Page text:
Issues of digital preservation have caught attention of the Digital Libraries community in recent years, not in the least because of the work of the Task Force on Archiving of Digital Information. However, concerns in the archives and records management communities about electronic record have been quite different from those expressed by the library and preservation communities. This divergence reflects a fundamental difference between the way the two communities think about records and deserves serious efforts by both to understand each others' the underlying paradigm. Collaboration between these communities is essential if we are going to design systems that ensure the long-term preservation of electronic records.
A decade ago, most archivists thought about electronic records issues much the way that librarians do today -- as a problem of documenting and preserving data files in specialized repositories. Since then networked computing has transformed the mechanisms of business communications and archivists have increasingly adopted the view that records, whether paper or electronic, are the carriers and documentation of the everyday transactions of business. As such, the fundamental issues regarding record capture and retention, whether in paper or electronic form are their identification, classification by provenance, and retention in context of use so they can be understood. Only when these challenges have been successfully met will questions of how or where to keep records or how to provide access to them arise. Thus the 'archives' as files in need of retention, and the 'archives' as repository, are issues only after what are currently the most difficult challenges of day-to-day recordkeeping have been satisfied.
Librarians and the preservation community still focus their attention on electronic objects prepared and published as coherent entities to reside in repositories. Thus they can generally ignore the very real problem of acquiring coherent records from disparate business information systems not designed to keep records and rife with undocumented software and hardware dependencies. Nor do they usually deal with objects whose content is frequently, if not usually, splattered with proprietary, personal, private, secret and commercially sensitive, decision-making supporting and legally troublesome otherwise non-public data. So, when archivists go to meetings of librarians and preservationists focused on keeping electronic "archives" they generally find the discussion overlooks the front end of the issue, where records "happen". Librarians and preservationists, meanwhile, find it hard to understand how archivists can seemingly shrug off the back-end, long-term retention issues, as not terribly interesting and dependent on technology developments very much out of the hands of either community.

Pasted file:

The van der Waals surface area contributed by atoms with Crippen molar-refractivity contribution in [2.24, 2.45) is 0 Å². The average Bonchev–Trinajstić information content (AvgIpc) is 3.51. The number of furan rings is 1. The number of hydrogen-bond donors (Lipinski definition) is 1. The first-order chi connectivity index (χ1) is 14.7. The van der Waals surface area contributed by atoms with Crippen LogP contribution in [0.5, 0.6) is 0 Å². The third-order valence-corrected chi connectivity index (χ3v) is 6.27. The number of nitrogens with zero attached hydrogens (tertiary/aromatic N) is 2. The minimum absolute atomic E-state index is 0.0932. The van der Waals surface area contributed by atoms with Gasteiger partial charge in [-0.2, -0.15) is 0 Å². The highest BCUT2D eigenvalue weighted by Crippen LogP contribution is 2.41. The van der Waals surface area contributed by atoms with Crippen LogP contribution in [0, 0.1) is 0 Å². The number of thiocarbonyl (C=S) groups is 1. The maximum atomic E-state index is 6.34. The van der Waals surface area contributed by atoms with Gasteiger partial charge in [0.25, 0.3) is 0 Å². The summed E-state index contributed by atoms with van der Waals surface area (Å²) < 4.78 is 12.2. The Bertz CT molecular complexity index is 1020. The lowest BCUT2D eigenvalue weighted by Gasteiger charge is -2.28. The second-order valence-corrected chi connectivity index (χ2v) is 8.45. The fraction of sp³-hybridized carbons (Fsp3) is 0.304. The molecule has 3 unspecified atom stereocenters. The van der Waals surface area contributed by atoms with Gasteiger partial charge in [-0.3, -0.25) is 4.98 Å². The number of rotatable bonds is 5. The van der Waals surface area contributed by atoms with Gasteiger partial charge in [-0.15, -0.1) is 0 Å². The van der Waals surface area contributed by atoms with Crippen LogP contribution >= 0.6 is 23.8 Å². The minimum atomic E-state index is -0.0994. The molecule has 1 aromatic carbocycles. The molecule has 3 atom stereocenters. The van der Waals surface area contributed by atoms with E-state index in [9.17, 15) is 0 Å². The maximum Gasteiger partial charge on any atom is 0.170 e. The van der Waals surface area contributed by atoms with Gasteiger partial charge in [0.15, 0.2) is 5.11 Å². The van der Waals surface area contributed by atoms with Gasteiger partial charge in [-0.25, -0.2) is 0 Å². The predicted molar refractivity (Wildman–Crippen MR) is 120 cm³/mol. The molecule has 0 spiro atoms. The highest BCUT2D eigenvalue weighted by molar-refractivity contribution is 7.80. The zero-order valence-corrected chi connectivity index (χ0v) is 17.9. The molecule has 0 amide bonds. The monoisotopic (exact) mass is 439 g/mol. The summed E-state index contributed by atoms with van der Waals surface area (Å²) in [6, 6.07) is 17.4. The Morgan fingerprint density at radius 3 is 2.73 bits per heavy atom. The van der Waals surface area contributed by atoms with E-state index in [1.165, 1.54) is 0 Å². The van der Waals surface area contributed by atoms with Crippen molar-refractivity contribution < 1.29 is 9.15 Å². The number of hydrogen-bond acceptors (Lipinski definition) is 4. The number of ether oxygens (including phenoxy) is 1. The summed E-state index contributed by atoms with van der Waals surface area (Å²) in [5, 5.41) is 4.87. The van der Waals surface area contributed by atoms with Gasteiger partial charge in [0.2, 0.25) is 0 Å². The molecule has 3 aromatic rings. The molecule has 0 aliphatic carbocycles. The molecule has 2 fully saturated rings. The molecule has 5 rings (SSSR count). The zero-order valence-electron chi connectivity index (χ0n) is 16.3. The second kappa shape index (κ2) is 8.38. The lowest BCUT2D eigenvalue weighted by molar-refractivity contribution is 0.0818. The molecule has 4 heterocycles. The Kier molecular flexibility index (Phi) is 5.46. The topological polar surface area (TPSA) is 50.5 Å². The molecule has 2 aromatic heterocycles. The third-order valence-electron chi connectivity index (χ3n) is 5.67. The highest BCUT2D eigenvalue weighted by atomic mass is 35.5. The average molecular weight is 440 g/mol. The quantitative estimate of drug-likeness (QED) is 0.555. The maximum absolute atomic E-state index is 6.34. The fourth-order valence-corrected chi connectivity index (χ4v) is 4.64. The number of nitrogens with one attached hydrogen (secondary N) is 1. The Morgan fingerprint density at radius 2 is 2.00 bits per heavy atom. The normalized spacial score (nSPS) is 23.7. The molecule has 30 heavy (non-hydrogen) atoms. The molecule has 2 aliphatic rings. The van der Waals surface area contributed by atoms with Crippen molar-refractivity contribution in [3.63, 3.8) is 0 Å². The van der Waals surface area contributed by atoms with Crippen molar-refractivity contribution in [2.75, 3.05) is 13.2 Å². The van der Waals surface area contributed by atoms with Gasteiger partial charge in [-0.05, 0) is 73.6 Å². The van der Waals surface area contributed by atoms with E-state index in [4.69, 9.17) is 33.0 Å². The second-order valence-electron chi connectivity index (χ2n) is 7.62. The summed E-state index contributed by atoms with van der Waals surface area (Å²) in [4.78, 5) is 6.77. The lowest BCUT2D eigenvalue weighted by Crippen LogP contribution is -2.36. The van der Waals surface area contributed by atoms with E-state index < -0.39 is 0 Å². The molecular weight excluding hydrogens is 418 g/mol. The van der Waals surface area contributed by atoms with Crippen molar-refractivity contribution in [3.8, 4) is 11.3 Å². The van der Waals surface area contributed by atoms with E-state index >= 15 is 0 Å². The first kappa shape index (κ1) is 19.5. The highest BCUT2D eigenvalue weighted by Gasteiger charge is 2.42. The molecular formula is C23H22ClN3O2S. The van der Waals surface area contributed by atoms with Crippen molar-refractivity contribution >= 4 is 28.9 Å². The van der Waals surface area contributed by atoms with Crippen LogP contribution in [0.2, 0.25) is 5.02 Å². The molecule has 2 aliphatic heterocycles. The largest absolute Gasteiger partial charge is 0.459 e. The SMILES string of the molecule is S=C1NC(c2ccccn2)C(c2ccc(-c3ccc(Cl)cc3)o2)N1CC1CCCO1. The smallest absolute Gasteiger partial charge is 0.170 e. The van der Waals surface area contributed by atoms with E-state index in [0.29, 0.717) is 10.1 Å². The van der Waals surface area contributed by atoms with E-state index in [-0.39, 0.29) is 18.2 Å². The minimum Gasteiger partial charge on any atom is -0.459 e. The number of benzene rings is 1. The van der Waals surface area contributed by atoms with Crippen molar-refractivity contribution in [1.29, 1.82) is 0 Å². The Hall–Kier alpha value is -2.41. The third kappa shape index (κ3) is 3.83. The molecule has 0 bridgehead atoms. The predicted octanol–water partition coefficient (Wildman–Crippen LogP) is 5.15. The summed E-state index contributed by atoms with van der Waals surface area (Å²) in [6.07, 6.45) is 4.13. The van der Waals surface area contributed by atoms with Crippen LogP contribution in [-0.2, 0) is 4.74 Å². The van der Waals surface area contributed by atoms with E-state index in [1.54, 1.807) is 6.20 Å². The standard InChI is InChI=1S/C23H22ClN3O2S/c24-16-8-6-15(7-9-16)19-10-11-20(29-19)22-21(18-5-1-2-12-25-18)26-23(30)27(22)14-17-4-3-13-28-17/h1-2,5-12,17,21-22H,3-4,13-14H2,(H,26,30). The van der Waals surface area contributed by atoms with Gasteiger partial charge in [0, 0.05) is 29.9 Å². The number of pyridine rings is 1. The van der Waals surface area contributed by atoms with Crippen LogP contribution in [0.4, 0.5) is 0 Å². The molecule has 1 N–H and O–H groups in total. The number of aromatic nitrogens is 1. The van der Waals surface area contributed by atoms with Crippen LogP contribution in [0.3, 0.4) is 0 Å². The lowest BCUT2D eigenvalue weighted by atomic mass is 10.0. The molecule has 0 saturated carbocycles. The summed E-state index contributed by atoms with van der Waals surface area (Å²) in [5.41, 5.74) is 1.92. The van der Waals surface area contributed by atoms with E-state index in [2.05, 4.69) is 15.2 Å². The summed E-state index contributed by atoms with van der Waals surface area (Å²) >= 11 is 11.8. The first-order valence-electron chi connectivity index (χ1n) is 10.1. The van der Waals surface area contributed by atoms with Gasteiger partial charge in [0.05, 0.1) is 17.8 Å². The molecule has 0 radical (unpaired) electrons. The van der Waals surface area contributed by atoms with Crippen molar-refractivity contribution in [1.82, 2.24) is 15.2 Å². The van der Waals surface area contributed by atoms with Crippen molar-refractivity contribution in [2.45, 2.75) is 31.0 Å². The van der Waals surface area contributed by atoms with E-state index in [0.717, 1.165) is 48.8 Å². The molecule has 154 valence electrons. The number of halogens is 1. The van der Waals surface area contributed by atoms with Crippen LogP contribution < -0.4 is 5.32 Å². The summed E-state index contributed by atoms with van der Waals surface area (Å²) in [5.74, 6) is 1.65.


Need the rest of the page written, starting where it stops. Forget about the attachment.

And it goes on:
This spring, a working meeting of international researchers and practitioners of the archival approach to electronic recordkeeping was organized in Pittsburgh by Archives & Museum Informatics. This meeting, without apology, did not include librarians and preservationists, and it focused primarily on the issues at the front end, before records can be brought together to become the problem of any repository. This report, however, is directed to the larger community, to advance the state of research on creating and acquiring electronic records and assist in explaining the view of the archival community to others. For these issues, of electronic record creation and capture, are shared by all those who have become dependent upon technological systems to support their business processes.
The 1997 meeting was modeled on similar sessions in 1994 and 1991 and was one of at least 20 meetings held in the past decade bringing parts of this community together. Although it tried to give sufficient definition to the state of the field to permit a few more years of work to take place before the next such meeting is required, it will not be the last! Participation in the meeting was by invitation; about 90 individuals representing almost 40 projects and the national archives of ten countries were approached, and in the event 55 participants from 40 projects attended. All participants played and active role at the meeting, either as presenters, chairs or breakout group leaders. More than half the participants came from outside the USA, and they included the highest levels of representation from many national archives and companies.